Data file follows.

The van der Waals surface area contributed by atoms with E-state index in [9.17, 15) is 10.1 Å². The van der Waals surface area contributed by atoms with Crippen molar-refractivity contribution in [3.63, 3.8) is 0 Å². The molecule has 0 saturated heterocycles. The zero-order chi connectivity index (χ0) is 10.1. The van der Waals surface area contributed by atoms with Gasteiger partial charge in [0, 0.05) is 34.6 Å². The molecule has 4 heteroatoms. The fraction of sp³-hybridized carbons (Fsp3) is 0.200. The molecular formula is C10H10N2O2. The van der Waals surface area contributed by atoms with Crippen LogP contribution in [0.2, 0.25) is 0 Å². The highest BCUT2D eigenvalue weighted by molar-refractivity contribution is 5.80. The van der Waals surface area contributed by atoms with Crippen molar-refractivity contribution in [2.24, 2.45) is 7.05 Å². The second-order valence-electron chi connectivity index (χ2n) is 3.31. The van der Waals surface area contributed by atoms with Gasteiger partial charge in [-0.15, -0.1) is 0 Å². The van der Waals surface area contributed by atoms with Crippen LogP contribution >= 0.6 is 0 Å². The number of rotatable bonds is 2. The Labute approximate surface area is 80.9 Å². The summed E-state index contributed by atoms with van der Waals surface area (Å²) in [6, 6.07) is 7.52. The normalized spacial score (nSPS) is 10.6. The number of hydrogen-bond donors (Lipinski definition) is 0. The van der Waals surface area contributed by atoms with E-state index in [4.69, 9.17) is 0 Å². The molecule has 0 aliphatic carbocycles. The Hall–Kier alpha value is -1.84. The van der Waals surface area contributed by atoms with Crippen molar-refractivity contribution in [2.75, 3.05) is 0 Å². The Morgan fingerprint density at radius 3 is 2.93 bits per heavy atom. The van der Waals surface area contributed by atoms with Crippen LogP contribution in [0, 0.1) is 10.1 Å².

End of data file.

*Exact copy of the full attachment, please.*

The van der Waals surface area contributed by atoms with E-state index in [9.17, 15) is 10.1 Å². The van der Waals surface area contributed by atoms with Crippen molar-refractivity contribution in [3.63, 3.8) is 0 Å². The molecule has 0 saturated heterocycles. The zero-order chi connectivity index (χ0) is 10.1. The van der Waals surface area contributed by atoms with Gasteiger partial charge in [0, 0.05) is 34.6 Å². The molecule has 4 heteroatoms. The fraction of sp³-hybridized carbons (Fsp3) is 0.200. The molecular formula is C10H10N2O2. The van der Waals surface area contributed by atoms with Crippen LogP contribution in [0.2, 0.25) is 0 Å². The highest BCUT2D eigenvalue weighted by molar-refractivity contribution is 5.80. The van der Waals surface area contributed by atoms with Crippen molar-refractivity contribution in [2.24, 2.45) is 7.05 Å². The second-order valence-electron chi connectivity index (χ2n) is 3.31. The van der Waals surface area contributed by atoms with Gasteiger partial charge in [-0.15, -0.1) is 0 Å². The van der Waals surface area contributed by atoms with Crippen LogP contribution >= 0.6 is 0 Å². The number of rotatable bonds is 2. The Labute approximate surface area is 80.9 Å². The summed E-state index contributed by atoms with van der Waals surface area (Å²) in [6, 6.07) is 7.52. The normalized spacial score (nSPS) is 10.6. The number of hydrogen-bond donors (Lipinski definition) is 0. The van der Waals surface area contributed by atoms with E-state index in [4.69, 9.17) is 0 Å². The molecule has 0 aliphatic carbocycles. The Hall–Kier alpha value is -1.84. The van der Waals surface area contributed by atoms with Crippen molar-refractivity contribution in [2.75, 3.05) is 0 Å². The Morgan fingerprint density at radius 3 is 2.93 bits per heavy atom. The van der Waals surface area contributed by atoms with Crippen LogP contribution in [0, 0.1) is 10.1 Å².